It was Peter Parker that said, With great power comes great responsibility. And while he was waxing poetic about the superhero gig, he just as well might have been talking about hot rodding. The fact is that this hobby isn’t just about building big-power engines, it’s also making sure that the rest of the car can handle the extra ponies. When GM built our ’10 SS Camaro, now officially named Project CP/28, it was their responsibility to ensure that the drivetrain could support the stock power output of the LS3. Once we boosted the power up to 660 rear-wheel horsepower, that responsibility fell on us. Since dropping in the 416 stroker, we’ve upgraded the axles and felt that our single-disc Centerforce clutch was still up to the challenge of launching a 4,000-pound car spitting out 609 lb-ft of torque.
All was well with the new engine and we were looking forward to some drag racing at the Holley LS Fest last September. Yancy Johns, the car’s owner, was having a blast and pretty much beating the ever lovin’ snot out of the SS. But after a few runs he started having trouble getting the car to shift. The problem got progressively worse until Yancy proclaimed, Just one more run! Well, that was the proverbial straw and our Camaro decided to sit out the rest of the event. At first we thought that the sticky tires and VHT-prepped drag strip had simply overwhelmed the single-disc, dual-friction clutch, so we made a call to Will Baty over at Centerforce clutches. He told us about a new twin-disc clutch they were getting ready to release. The problem was that we had another event to run the next week, so Centerforce built us one of the first units and pony expressed it out to the event in Pigeon Forge, Tennessee.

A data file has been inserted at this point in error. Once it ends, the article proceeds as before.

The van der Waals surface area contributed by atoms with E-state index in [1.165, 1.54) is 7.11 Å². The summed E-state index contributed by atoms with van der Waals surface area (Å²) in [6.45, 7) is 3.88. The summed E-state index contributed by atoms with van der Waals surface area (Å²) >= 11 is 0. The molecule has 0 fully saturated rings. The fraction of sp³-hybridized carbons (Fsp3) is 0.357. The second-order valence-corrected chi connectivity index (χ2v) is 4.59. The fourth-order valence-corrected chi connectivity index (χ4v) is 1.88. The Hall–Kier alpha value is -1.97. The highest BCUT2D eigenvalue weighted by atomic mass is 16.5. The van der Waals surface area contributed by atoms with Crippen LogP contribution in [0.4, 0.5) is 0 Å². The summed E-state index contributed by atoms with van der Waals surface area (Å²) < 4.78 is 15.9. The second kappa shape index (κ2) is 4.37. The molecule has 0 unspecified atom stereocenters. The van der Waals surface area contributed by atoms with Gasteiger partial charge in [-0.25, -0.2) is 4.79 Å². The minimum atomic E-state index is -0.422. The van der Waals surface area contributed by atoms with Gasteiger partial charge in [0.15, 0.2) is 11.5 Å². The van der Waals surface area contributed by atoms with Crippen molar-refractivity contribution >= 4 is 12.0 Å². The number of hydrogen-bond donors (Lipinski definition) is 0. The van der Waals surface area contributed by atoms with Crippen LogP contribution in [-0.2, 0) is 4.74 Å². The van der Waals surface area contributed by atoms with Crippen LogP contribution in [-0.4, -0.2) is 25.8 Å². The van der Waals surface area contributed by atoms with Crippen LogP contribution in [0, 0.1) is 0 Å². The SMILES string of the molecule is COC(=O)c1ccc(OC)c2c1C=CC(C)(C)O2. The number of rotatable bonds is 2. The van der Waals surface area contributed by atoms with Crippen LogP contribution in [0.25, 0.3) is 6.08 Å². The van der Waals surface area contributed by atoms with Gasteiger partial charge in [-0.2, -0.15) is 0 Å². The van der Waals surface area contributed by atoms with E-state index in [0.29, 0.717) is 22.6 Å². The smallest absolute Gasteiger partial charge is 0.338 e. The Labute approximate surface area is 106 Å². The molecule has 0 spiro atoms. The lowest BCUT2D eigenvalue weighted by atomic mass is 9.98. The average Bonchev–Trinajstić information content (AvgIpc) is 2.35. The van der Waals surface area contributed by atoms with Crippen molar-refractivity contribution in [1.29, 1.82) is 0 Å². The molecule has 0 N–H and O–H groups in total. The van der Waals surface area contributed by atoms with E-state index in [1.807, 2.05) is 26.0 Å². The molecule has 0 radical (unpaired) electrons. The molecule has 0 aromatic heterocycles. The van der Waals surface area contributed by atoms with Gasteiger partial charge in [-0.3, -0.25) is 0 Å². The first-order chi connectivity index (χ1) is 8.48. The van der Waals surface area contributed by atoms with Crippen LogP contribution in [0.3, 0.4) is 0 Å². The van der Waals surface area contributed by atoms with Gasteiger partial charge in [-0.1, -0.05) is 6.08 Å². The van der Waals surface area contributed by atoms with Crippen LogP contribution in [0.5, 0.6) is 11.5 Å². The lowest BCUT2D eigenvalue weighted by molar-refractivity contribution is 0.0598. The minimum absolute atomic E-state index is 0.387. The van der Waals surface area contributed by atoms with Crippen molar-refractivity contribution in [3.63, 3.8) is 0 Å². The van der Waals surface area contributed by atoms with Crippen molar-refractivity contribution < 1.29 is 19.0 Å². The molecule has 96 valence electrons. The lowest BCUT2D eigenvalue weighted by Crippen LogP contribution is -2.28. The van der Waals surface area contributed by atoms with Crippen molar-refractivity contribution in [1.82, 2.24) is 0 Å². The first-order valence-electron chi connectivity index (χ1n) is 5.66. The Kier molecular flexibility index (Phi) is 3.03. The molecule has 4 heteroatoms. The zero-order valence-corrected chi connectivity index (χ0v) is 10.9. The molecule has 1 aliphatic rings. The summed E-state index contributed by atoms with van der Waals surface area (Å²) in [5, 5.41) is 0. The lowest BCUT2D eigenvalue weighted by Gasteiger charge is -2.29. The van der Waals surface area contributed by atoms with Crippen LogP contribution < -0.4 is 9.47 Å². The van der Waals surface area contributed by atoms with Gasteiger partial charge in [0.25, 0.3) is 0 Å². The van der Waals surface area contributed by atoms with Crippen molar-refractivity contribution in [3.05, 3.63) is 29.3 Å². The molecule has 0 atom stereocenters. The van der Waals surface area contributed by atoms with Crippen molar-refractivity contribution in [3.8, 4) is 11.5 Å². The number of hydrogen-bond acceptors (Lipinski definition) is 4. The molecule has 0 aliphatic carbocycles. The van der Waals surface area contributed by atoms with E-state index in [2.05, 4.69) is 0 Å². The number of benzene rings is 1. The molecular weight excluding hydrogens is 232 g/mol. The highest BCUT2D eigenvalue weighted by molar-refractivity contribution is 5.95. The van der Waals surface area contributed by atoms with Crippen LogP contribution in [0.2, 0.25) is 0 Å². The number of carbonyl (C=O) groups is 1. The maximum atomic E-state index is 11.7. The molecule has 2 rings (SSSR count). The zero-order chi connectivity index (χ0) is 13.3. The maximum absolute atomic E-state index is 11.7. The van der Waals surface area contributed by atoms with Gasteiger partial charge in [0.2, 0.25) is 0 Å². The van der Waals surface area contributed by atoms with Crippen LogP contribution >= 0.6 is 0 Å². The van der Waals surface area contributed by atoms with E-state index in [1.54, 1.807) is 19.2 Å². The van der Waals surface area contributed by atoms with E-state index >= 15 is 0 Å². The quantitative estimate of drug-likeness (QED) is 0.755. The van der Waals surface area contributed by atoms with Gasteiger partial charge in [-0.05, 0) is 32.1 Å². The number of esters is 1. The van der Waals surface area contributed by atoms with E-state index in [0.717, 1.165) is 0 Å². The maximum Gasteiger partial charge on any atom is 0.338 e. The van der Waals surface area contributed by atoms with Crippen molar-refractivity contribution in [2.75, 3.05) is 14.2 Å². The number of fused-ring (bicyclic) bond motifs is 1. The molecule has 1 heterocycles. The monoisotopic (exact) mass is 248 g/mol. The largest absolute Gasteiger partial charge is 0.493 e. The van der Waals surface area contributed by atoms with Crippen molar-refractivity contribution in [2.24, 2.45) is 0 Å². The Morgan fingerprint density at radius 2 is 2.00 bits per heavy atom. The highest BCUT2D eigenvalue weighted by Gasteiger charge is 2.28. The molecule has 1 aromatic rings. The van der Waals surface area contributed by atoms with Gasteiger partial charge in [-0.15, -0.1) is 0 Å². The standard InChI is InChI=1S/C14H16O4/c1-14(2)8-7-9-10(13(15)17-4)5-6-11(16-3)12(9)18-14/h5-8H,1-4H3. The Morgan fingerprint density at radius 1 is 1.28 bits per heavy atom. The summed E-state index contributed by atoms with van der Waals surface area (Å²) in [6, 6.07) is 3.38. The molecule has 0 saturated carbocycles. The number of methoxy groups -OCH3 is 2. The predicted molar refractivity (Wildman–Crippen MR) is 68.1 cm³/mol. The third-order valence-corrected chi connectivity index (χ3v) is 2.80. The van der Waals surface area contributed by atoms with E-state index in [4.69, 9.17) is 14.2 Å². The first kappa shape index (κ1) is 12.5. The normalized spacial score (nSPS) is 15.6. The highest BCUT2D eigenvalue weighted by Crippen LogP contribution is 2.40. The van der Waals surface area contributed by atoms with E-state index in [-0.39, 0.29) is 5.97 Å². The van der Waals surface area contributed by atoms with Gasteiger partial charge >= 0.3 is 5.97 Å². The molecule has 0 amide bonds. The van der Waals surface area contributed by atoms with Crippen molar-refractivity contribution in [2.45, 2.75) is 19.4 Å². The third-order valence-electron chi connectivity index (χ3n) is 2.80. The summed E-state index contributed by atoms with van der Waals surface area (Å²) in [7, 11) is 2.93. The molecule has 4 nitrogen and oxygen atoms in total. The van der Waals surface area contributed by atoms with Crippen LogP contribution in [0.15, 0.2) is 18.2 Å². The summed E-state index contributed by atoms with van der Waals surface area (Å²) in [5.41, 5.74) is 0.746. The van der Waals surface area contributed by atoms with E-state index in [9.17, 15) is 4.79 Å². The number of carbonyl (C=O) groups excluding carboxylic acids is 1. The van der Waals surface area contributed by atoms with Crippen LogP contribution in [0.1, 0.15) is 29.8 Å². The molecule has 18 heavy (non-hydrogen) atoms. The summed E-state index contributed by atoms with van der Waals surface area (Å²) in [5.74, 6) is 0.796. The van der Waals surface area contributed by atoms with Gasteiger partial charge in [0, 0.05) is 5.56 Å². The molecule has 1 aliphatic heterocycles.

Now Will was pretty pumped up on this new twin-disc clutch and regaled us with stories about how it required very little pedal effort and how quiet and rattle-free it was. We’ve dealt with a lot of twin-disc clutches in the past so these claims were filed in the we’ll believe it when we see it category. According to Will, The DYAD DS Drive system is a unique patent pending design in the world of multi-disc clutches. This new clutch system is rated to hold 1,300 lb-ft of torque at the crankshaft.
With a new clutch on the way, we set about doing an autopsy on our stricken Camaro. What we found vindicated the single-disc clutch we were running, and to be honest it embarrassed us a bit. Turned out that when we installed the new stroker we used the wrong pilot bearing. This left the TR6060’s input shaft poorly supported and that’s what led to the failure. In our defense, it was the first ’10 we had done, and all of our other LS-equipped cars ran the smaller pilot. Live and learn as they say. Since the new clutch was on the way, we figured we would see if it lived up to the high praise that Will had heaped upon it. Besides, our 416 LS3 is pumping out in excess of 700 lb-ft of torque at the crank and the extra holding capacity of the new clutch was needed anyway.
With this new clutch, maybe we'll dial up the boost just a touch.